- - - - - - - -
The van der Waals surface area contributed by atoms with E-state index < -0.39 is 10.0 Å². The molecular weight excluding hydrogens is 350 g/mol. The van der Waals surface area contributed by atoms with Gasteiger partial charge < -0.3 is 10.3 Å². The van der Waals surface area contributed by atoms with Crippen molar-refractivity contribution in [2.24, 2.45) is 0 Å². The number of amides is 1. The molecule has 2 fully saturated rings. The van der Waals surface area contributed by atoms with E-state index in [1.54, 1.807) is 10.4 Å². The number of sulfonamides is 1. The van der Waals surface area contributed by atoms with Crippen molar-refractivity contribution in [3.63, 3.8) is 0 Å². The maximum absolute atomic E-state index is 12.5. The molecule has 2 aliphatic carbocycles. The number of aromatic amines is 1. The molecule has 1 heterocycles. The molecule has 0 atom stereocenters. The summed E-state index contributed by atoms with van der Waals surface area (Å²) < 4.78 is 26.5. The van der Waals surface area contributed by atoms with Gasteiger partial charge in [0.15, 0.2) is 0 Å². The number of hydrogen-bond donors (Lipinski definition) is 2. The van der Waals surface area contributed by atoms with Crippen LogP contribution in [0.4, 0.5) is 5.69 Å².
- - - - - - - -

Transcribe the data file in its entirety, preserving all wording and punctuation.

The van der Waals surface area contributed by atoms with E-state index < -0.39 is 10.0 Å². The molecular weight excluding hydrogens is 350 g/mol. The van der Waals surface area contributed by atoms with Gasteiger partial charge < -0.3 is 10.3 Å². The van der Waals surface area contributed by atoms with Crippen molar-refractivity contribution in [2.24, 2.45) is 0 Å². The number of amides is 1. The molecule has 2 fully saturated rings. The van der Waals surface area contributed by atoms with E-state index in [1.54, 1.807) is 10.4 Å². The number of sulfonamides is 1. The van der Waals surface area contributed by atoms with Crippen molar-refractivity contribution in [3.63, 3.8) is 0 Å². The maximum absolute atomic E-state index is 12.5. The molecule has 2 aliphatic carbocycles. The number of aromatic amines is 1. The molecule has 1 heterocycles. The molecule has 0 atom stereocenters. The summed E-state index contributed by atoms with van der Waals surface area (Å²) < 4.78 is 26.5. The van der Waals surface area contributed by atoms with Gasteiger partial charge in [0.15, 0.2) is 0 Å². The number of hydrogen-bond donors (Lipinski definition) is 2. The van der Waals surface area contributed by atoms with Crippen LogP contribution in [0.4, 0.5) is 5.69 Å².